Barclays' shares rose 5.5% in early trading after the bank announced it intends to more than double the dividend next year, from 3p this year to 6.5p in 2018.
Group wide net income, fell 2% to $18.7bn, despite lower credit impairments. However, lower operating expenses, a reduction in the UK bank levy and lower charge for past misdeeds meant profit before tax rose by 10% in 2017 to £3.5bn.
Changes to US tax rules and losses on the sales of Barclays Africa meant that the group reported an overall loss of £1.9bn for the year.
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The years Barclays has spent trying to get back in shape finally look set to pay dividends.
The Non-Core 'bad bank' is shut and the sale of Barclays Africa is largely complete. Having cost the bank £9.2bn, the PPI headache is also finally receding.
Barclays has emerged far slimmer - albeit still with aspirations to transatlantic grandeur.
Barclays UK contains the bits we all recognise as Barclays: a High Street bank, serving 22 million retail customers and almost a million smaller businesses with current accounts, loans, cards and mortgages, plus wealth management.
Barclays Corporate & International includes the business banking operations serving larger enterprises, a City and Wall Street investment bank, international card operations and payments.
The bank's certainly not gold medal-winning yet. A weak performance from the investment bank, stagnant income growth in the UK business and rising defaults in international credit cards all weighed on 2017 performance. But Barclays was always going to be more marathon than sprint.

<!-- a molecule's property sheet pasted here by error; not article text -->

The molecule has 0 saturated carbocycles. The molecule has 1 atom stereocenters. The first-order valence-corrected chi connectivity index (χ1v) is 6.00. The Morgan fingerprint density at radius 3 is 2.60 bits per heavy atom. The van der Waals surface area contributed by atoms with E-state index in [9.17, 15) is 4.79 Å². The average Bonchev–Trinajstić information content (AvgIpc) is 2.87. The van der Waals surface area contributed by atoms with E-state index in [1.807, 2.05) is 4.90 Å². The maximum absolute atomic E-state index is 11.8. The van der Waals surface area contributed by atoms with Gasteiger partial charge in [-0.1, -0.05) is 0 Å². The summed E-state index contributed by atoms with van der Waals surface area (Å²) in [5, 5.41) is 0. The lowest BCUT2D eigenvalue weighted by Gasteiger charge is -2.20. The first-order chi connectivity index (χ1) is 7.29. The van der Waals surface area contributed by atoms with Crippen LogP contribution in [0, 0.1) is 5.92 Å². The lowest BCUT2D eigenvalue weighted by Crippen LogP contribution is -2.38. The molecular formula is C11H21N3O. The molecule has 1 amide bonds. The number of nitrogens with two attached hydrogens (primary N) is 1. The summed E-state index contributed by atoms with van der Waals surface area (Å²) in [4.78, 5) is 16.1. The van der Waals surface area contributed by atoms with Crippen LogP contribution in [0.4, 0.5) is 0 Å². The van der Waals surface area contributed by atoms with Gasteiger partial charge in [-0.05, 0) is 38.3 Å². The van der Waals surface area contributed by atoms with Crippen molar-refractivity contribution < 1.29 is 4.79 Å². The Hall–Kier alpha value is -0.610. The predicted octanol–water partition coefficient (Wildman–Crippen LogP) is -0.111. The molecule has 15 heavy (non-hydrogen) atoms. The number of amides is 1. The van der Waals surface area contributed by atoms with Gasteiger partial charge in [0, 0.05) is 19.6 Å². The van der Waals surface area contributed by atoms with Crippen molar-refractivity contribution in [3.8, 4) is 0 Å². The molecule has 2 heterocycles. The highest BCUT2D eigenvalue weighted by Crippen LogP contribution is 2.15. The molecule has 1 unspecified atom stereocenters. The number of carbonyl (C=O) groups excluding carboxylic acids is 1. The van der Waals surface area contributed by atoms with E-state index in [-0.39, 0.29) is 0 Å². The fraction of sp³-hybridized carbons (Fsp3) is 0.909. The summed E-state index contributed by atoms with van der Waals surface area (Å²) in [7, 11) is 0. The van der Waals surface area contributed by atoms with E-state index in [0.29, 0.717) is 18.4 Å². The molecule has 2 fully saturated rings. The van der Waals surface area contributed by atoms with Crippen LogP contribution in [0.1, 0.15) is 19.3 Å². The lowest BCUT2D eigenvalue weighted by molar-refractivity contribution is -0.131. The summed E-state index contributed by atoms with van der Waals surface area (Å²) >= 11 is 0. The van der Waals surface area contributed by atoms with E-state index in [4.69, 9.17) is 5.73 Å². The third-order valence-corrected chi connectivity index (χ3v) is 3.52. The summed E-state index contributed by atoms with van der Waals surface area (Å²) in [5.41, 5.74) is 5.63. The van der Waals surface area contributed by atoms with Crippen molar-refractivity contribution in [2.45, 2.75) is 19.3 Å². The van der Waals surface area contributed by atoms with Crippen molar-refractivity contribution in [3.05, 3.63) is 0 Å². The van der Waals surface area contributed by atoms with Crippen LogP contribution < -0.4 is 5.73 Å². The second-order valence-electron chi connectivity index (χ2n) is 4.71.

There's still scope for a regulatory curveball. A cornucopia of finance regulators are crawling all over the bank at the moment, investigating past misdeeds. CEO Jes Staley is also under investigation for attempting to uncover the identity of a whistleblower.
While it's not out of the woods yet, it's difficult to argue that Barclays hasn't made significant progress. If it can deliver the 9%+ return on equity it's targeting by 2019 then next year's dividend hike, which would see the bank yield around 3% in 2018, might just be the first of several.
Barclays UK saw net income fall 2% to $7.4bn. However, this was largely driven by the non-recurrence of gains on the sale of Barclays' stake in Visa last year, with net-interest income actually improving slightly as loans to clients increased.
Lower regulatory fines and a fall in the number of bad loans reduced overall expenses meant that profit before tax in the division actually rose slightly to £1.7bn.
Barclays International, which includes the Corporate & Investment Bank (CIB) and international cards business, saw total income fall 4% to £14.4bn. However, an 18% increase in bad loans in the credit cards operation, as well as increased operating costs and higher regulatory fines, mean that profit before tax fell 22%.
The investment bank had a particularly tough time last year, with income down 15% to £4.5bn as market volatility remained low in the run up to Christmas. However, trading in the early part of this year has reportedly been strong.
The group finished the year with a CET1 ratio, a key measure of banking capitalisation, of 13.3%.
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